Facebook Referral Traffic Plummeting as Platform Signals Departure from News Sector

Recent unpublicized changes made by Meta-owned Facebook have resulted in a significant decline in referral traffic to media outlets, according to feedback from over half a dozen publishers. The impact of these changes has been particularly pronounced for publishers focused on hard news content, leading to notable reductions in their daily traffic.

An anonymous executive from a major media company stated that substantial negative impacts have been experienced by prominent publishers. One publisher revealed a year-over-year decrease of over 30% in referral traffic, while another cited a roughly 40% drop. Notably, these figures were observed among publishers generating a significant volume of lifestyle-oriented content. Publishers with a greater emphasis on hard news content saw even more substantial declines.

A news-focused publisher described the situation as Facebook “nuking everyone’s traffic.” Despite adjustments to its algorithm aimed at mitigating the problem, the referred traffic remains significantly below levels from a year ago.

This situation is notable given Facebook’s historical role in driving significant traffic to digital publishers. In its prime, the platform propelled articles to viral status, creating a substantial influx of clicks for news outlets. However, over recent years, the volume of traffic from Facebook has considerably diminished, negatively affecting outlets reliant on the platform’s traffic. The recent changes compound this decline in referral traffic.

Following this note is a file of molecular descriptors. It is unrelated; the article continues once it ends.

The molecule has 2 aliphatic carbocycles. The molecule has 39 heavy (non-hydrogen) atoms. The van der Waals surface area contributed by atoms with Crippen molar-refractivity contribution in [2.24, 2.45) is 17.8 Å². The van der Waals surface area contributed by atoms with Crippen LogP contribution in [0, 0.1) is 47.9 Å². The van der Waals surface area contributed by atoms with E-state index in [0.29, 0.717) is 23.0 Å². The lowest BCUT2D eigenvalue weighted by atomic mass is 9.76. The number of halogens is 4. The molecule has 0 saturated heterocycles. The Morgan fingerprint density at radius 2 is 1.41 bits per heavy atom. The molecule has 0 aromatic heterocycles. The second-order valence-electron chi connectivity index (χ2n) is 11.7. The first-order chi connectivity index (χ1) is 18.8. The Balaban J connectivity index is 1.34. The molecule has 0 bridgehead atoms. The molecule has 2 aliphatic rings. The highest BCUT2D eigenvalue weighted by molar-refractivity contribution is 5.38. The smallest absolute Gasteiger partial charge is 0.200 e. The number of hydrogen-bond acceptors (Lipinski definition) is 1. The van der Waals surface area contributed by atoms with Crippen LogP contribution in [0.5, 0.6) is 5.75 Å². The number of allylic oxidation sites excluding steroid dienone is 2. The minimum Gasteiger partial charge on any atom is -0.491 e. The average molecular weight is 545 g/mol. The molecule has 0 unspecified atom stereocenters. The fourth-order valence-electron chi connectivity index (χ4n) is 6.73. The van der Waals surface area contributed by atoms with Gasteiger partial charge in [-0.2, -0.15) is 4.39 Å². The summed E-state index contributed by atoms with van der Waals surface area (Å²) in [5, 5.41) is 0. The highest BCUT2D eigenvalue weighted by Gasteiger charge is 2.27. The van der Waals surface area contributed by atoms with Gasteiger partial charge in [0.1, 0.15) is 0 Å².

While a spokesperson for Meta declined to comment, the alterations align with the company’s public stance on news. Meta’s executives have openly expressed a shift away from news engagement, marking a departure from their previous efforts to engage with publishers. This strategic pivot is occurring concurrently with global legislative efforts to compel major tech companies, including Meta, to pay publishers for content shared on their platforms.

In response to such legislative pressures, Facebook has threatened to remove news content entirely from countries that enact such laws. This move has sparked backlash, exemplified by Meta’s decision to remove news content from its platform in Canada after the country passed such legislation earlier this year.

Meta has consistently maintained that publishers rely more on Facebook than vice versa. In a March statement, the company emphasized that news articles constitute less than 3% of content displayed in users’ Facebook feeds and that news does not constitute a significant portion of the platform’s global offerings.

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